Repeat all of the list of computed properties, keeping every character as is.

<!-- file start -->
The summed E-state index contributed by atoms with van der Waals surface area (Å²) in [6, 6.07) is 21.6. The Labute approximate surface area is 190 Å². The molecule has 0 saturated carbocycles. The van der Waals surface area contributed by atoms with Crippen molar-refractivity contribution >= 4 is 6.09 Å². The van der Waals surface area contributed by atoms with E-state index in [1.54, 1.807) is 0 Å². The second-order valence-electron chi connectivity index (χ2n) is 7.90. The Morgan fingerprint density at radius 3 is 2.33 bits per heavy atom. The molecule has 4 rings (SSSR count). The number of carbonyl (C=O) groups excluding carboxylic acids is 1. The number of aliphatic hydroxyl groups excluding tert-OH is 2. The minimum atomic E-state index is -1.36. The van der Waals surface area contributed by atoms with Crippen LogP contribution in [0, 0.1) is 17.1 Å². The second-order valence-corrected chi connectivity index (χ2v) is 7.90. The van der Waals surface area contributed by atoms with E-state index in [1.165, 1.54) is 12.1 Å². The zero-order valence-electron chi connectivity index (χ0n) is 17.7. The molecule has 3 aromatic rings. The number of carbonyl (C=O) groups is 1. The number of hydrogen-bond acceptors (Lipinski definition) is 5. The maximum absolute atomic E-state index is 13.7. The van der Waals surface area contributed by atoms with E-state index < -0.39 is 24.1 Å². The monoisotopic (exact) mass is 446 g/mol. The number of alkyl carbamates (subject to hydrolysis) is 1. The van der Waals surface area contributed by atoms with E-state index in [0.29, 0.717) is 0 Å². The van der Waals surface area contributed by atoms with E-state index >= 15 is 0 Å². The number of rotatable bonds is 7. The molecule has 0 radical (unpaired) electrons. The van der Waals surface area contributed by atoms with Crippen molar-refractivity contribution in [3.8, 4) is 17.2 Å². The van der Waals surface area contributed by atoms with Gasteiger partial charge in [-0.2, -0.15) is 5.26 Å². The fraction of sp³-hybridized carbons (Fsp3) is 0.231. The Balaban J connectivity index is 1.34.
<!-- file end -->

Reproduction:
The summed E-state index contributed by atoms with van der Waals surface area (Å²) in [6, 6.07) is 21.6. The Labute approximate surface area is 190 Å². The molecule has 0 saturated carbocycles. The van der Waals surface area contributed by atoms with Crippen molar-refractivity contribution >= 4 is 6.09 Å². The van der Waals surface area contributed by atoms with E-state index in [1.54, 1.807) is 0 Å². The second-order valence-electron chi connectivity index (χ2n) is 7.90. The Morgan fingerprint density at radius 3 is 2.33 bits per heavy atom. The molecule has 4 rings (SSSR count). The number of carbonyl (C=O) groups excluding carboxylic acids is 1. The number of aliphatic hydroxyl groups excluding tert-OH is 2. The minimum atomic E-state index is -1.36. The van der Waals surface area contributed by atoms with Crippen LogP contribution in [0, 0.1) is 17.1 Å². The second-order valence-corrected chi connectivity index (χ2v) is 7.90. The van der Waals surface area contributed by atoms with E-state index in [1.165, 1.54) is 12.1 Å². The zero-order valence-electron chi connectivity index (χ0n) is 17.7. The molecule has 3 aromatic rings. The number of carbonyl (C=O) groups is 1. The number of hydrogen-bond acceptors (Lipinski definition) is 5. The maximum absolute atomic E-state index is 13.7. The van der Waals surface area contributed by atoms with E-state index < -0.39 is 24.1 Å². The monoisotopic (exact) mass is 446 g/mol. The number of alkyl carbamates (subject to hydrolysis) is 1. The van der Waals surface area contributed by atoms with E-state index in [0.29, 0.717) is 0 Å². The van der Waals surface area contributed by atoms with E-state index >= 15 is 0 Å². The number of rotatable bonds is 7. The molecule has 0 radical (unpaired) electrons. The van der Waals surface area contributed by atoms with Crippen molar-refractivity contribution in [3.8, 4) is 17.2 Å². The van der Waals surface area contributed by atoms with Gasteiger partial charge in [-0.2, -0.15) is 5.26 Å². The fraction of sp³-hybridized carbons (Fsp3) is 0.231. The Balaban J connectivity index is 1.34.